Sink your teeth into these vampire slaying tips to cut electricity use at home, which can save you money and increase your overall energy efficiency.
Appliances and gadgets that suck up electricity even when we're not using them are referred to as energy vampires, but a more apt term might be vampire zombies, because they keep mindlessly devouring electricity, contributing to air pollution, climate change, and increased home energy costs. You don't need garlic or a stake or a silver bullet to keep these bloodsuckers at bay, but you do need to be smart about how you set up and use your devices.
Over at NRDC, Noah Horowitz (Director of NRDC's Center for Energy Efficiency) lays out some good tactics and tips to help put those energy vampires on a diet, which could save you more than $100 a year in energy costs. According to his article, at least 10% of the electricity used in American homes is consumed as 'standby power' for appliances and gadgets, all so that we can save a couple of seconds the next time we want to use them. It's convenient for us, but this 'standby power' contributes to not only our own energy bills, but also to the bigger problem of fossil fuel pollution and GHG emissions.
The following tips from Horowitz are some of the low-hanging fruits for reducing home energy consumption:
- Use a 'smart' power strip to automatically cut power to peripherals when the primary device is turned off, such as the game console, DVD player, or stereo, which can continue to draw power even when the TV is off.
Watch movies on the TV, not the game console. Using a game console to stream a movie can consume 10 to 20 times the amount of energy than an internet-connected TV or alternate media player like Apple TV or Roku,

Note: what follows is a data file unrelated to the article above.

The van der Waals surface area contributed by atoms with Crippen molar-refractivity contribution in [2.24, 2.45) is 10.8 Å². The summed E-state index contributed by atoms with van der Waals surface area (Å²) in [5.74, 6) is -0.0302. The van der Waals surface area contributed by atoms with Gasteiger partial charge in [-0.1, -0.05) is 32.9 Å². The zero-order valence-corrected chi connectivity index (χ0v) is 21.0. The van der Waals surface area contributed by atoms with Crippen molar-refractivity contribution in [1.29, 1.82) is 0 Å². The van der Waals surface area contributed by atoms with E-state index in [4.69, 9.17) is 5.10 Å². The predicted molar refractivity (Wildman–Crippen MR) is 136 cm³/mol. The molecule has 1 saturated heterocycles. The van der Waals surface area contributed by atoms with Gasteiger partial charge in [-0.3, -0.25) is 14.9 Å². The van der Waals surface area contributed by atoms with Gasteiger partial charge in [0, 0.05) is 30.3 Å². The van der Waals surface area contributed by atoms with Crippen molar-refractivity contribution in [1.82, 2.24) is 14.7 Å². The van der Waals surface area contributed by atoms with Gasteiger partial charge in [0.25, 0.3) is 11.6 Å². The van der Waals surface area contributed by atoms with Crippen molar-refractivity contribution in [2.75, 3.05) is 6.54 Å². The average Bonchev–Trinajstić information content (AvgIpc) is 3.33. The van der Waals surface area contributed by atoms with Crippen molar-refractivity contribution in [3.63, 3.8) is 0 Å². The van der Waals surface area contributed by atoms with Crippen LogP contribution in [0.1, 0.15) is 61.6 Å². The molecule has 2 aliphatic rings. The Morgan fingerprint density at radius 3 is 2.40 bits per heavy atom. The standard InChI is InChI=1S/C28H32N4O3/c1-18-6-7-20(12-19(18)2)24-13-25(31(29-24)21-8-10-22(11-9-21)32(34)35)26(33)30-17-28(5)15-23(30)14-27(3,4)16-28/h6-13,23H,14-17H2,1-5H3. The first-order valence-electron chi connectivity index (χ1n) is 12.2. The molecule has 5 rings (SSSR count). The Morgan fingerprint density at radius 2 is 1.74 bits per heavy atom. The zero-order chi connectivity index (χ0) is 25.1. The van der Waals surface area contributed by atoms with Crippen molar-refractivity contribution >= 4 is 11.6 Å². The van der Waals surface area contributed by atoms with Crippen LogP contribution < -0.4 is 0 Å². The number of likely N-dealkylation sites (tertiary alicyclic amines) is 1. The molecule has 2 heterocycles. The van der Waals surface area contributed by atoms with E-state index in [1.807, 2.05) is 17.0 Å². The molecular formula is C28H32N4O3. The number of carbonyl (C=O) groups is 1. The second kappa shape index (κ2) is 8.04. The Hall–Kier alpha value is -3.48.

Ask for the latest energy efficient set-top box from your cable or pay-TV provider. Some of these devices, especially the older ones, continue to pull full power even if they appear to be off.
Put your computers to sleep. Instead of having a screensaver displayed when not using the computer, adjust the settings so that the monitor turns off after 10 to 15 minutes of inactivity, and the computer itself goes to 'sleep' after 30 minutes or less of inactivity.
Disable the quick start feature on your TV. Some of the modern 'smart' TVs that connect to the internet will continually use anywhere from 10 to 24 watts, even when not being used, if the Quick Start feature is enabled.
- Adjust your thermostat and water heater settings. A programmable thermostat can make it easy to cut down on heating or cooling costs when there's nobody home, and the settings should be reviewed and changed as the seasons and schedules change. The water heater temperature can also be changed, not only so that scalding hot water doesn't need to be cooled down as much with cold water at the tap, but also so the water heater doesn't have to maintain as high of a temperature all day and all night.
Read the original piece over at NRDC: Halloween Energy Vampires Survival Guide 2014